Sanitation and Water for All

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Sanitation and Water for All (SWA) is a partnership of governments, donors, civil society and multilateral organizations. Its aim is to ensure that all people have access to basic sanitation and safe drinking water. It is particularly concerned with those countries where the needs are greatest.

Sanitation and Water for All 2012 High Level Meeting

Every two years, SWA holds a global High Level Meeting to address planning and institutional requirements for improving access to water and sanitation.

The second High Level Meeting was held in Washington D.C. on Friday 20 April 2012. Ministers of development co-operation, finance, water and sanitation and representatives of the world’s leading water and sanitation agencies (over 80 in all), including 45 developing country governments, mainly in Africa and Asia, attended the meeting or were engaged in the dialogue process. The meeting resulted in commitments to take immediate steps to speed up global access to water and sanitation.

Summary of 2012 commitments

Sanitation and Water for All 2014 High Level Meeting

The third High Level Meeting was held in Washington D.C. on 11 April 2014. The meeting was attended by 20 ministers of finance and 35 ministers responsible for water and sanitation, including several ministers of health. Sixteen donors and development banks attended the meeting, six of them at the level of Minister or head of agency. Senior representatives of civil society and the UN also participated.

Complete list of 2014 commitments

Progress Report

At the second Sanitation and Water for All (SWA) High Level Meeting (HLM), in April 2012,developing countries, donors and development banks made commitments to address barriers to delivering sustainable water and sanitation services. This progress update, issued by the SWA Secretariat,synthesizes the status of commitments as of April 2013. Monitoring progress of the commitments is essential for accountability, and SWA partners agreed to report back annually.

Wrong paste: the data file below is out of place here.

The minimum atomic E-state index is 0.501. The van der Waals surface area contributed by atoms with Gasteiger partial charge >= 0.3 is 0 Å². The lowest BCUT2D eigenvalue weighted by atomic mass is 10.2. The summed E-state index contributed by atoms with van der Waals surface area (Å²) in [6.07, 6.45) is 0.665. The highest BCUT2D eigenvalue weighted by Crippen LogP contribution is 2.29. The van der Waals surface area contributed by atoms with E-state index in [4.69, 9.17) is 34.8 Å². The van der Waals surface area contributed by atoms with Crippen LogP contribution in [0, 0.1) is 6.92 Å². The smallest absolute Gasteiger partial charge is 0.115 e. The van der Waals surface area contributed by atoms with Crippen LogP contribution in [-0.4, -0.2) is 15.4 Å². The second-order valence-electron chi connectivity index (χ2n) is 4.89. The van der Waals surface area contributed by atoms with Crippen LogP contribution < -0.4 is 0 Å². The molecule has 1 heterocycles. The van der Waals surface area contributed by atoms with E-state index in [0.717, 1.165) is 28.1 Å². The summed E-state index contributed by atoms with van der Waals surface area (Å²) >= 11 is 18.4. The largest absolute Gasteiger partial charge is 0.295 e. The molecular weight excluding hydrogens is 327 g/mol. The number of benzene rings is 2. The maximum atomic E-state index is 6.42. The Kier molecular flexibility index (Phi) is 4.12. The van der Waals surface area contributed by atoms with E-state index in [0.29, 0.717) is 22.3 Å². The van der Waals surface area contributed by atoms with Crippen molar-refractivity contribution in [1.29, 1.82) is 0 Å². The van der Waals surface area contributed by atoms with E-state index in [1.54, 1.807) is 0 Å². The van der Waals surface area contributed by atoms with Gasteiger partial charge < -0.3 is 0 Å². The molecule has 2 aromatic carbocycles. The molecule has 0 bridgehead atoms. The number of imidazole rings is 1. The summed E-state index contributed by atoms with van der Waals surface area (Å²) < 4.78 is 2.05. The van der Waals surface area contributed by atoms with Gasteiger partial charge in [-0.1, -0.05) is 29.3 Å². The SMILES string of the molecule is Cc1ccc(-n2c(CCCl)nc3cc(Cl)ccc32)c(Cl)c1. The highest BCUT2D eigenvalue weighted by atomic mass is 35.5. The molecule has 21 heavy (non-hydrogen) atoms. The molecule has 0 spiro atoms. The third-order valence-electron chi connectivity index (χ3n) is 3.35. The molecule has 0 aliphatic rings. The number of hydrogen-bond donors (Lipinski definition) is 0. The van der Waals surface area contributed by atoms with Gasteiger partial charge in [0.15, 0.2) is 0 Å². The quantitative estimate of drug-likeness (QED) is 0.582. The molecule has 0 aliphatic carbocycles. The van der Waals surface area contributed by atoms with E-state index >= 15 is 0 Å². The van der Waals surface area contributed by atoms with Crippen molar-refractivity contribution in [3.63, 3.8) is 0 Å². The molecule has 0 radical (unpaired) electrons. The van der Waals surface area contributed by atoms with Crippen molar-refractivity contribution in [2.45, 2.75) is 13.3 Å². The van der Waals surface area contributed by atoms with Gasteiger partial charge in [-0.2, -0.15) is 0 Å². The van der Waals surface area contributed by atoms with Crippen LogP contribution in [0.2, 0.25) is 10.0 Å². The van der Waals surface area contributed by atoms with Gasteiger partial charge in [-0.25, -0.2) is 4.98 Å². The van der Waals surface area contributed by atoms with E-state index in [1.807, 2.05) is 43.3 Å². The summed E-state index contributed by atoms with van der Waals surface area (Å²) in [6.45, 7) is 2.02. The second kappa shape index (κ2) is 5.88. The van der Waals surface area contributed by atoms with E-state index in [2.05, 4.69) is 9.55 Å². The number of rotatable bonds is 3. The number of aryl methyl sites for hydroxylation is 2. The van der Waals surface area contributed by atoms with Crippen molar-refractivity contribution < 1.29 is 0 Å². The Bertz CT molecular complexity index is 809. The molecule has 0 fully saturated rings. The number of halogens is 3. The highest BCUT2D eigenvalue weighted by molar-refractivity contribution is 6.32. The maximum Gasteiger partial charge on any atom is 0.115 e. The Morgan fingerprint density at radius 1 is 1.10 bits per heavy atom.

Some significant progress has been achieved. For instance, budget allocations have been increased, relationships among key ministries have been strengthened, better evidence has been developed and concrete results on sanitation have been achieved.
However, additional time, effort and support will be required to carry out structural changes that will improve the effectiveness and sustainability of service delivery.

2013 Progress Update on the 2012 Sanitation and Water for All High Level Meeting Commitments

Key Findings

  1. Good progress has been made; however, additional effort is needed to fulfil commitments by 2014. By mid-2013, developing countries reported completion or good progress on almost 60 percent of commitments and donors reported completion or good progress on almost 80 percent. However, only 44 percent of country commitments and 42 percent of donor commitments are on track to be achieved by April 2014.
  2. ‘Quick-win’ budget allocations have been made; however, progress towards structural changes in overall financing systems has been slower. Nine countries have reported increased budget allocations. Longer-term structural changes, such as the creation of dedicated budget lines, are reported to be progressing significantly more slowly. Two donors have nearly fulfilled their major financial commitments made at the HLM and all donors are reporting good progress.
  3. Substantial progress has been made in tackling open defecation but additional effort is required to achieve elimination. Fifteen developing countries reported achieving good progress in tackling open defecation with community-based approaches. Four donors reported good progress on commitments to increase funding or to prioritize sanitation within their programmes. However, additional funds and further efforts on the part of all partners are still necessary.
  4. Partners have taken mutual accountability seriously; however, inclusion of multiple stakeholders in the review could have been stronger. All of the developing country governments and donors that made commitments at the 2012 SWA High Level Meeting submitted progress reports. Two thirds of developing countries consulted with development partners, but only ten percent included civil society and ten percent included the ministry of finance. Only one donor consulted with civil society on the review, however civil society has been engaged by donors around the commitments in other ways.
  5. The SWA HLM positively influenced progress in sector visibility, financing and sanitation. Developing countries reported better relationships between sector ministries and finance ministries which have resulted in increased budget allocations. Sector dialogue and coordination is stronger and donors report increased political support and visibility for water, sanitation and hygiene (WASH), particularly for sanitation.

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